widow trying to cope with her husband's suicide. Starting May 21,

Thursdays-Saturdays, 8 p.m.; Sundays, 2 p.m. Continues through June 26,

(800) 595-4849, aftermaththeplay.com. Matrix Theatre, 7657 Melrose Ave.,

L.A..

Attack of the 50 Ft. Sunday Jordan Black directs

the Groundlings Sunday Company. Sundays, 7 30 p.m. Groundling Theater,

7307 Melrose Ave., L.A., (323) 934-9700, groundlings.com.

bash latterday plays Coeurage Theatre presents

Neil Labute's Mormon tragedies. Fridays, Saturdays, 8 p.m.; Sundays, 7

p.m. Continues through May 22, coeurage.org. Actors Circle Theatre, 7313

Santa Monica Blvd., L.A., (323) 882-8043, actorscircle.net.

Between Us Chickens Two small-town girls

Pennsylvania and a native son of L.A. make for a manipulative love

triangle, by Sofia Alvarez. Fridays, Saturdays, 8 p.m.; Sundays, 2 p.m.

Continues through June 19. Atwater Village Theatre, 3269 Casitas Ave.,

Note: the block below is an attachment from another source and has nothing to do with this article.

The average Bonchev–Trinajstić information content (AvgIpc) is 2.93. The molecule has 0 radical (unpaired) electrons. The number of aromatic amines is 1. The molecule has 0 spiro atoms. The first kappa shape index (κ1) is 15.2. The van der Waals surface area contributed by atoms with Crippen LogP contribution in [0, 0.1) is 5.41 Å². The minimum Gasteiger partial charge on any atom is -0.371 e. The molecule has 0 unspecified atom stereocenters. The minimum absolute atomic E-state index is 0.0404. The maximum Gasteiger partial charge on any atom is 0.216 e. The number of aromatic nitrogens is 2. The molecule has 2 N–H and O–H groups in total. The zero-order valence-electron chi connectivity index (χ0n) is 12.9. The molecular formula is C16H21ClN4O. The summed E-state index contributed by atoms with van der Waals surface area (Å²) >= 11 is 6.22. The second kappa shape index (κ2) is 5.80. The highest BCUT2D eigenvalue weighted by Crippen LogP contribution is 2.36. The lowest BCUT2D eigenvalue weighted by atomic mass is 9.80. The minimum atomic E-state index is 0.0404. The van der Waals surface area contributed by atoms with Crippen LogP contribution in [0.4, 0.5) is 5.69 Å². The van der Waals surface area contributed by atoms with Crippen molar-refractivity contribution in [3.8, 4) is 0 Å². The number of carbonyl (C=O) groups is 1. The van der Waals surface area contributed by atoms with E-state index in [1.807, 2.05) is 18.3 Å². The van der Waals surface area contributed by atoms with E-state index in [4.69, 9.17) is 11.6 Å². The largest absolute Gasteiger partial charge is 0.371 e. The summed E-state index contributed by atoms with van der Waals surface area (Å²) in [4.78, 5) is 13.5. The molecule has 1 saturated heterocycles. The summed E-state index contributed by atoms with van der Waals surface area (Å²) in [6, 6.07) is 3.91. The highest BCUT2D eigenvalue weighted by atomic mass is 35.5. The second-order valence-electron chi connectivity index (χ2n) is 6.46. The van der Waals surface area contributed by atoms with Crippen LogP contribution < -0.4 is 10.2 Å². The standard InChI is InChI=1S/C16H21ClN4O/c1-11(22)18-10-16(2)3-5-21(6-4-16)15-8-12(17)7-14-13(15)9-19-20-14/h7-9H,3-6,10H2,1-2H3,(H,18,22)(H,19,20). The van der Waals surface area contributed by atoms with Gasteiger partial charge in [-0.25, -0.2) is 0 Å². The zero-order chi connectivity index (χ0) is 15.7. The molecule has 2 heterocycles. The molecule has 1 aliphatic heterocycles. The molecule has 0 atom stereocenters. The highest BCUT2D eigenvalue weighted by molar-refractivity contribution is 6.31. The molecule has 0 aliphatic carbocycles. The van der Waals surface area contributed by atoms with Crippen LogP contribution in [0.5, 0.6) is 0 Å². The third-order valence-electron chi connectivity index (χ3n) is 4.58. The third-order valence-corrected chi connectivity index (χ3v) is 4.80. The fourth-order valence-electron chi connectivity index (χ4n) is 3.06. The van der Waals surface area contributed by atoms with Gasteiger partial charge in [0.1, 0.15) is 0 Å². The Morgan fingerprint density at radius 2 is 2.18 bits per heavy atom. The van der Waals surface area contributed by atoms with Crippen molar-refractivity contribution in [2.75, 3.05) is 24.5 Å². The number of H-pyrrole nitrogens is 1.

L.A., (323) 644-1929, AtwaterVillageTheatre.com.

GO The Birthday Present 2050 Stories about

dystopian societies often risk seeming contrived, but playwright Tania

Wisbar's beautifully detailed and elegiac tale depicts a world that

might believably exist, say, 100 years after a Nazi takeover. In the

future, poverty and disease have been eliminated, but the world is

instead organized on entirely practical lines, with your right to

survive being decided by the number of "points" you earn every year. On

the 75th birthday of family matriarch Teresa (Salome Jens), her devoted

daughter Marsha (Elyssa Davalos) thinks she has collected enough points

from her two sisters and family to allow Teresa to live another year.

More than just being the emotional center of her clan, Teresa is one of

the last living rebels who recalls life before the odious new order came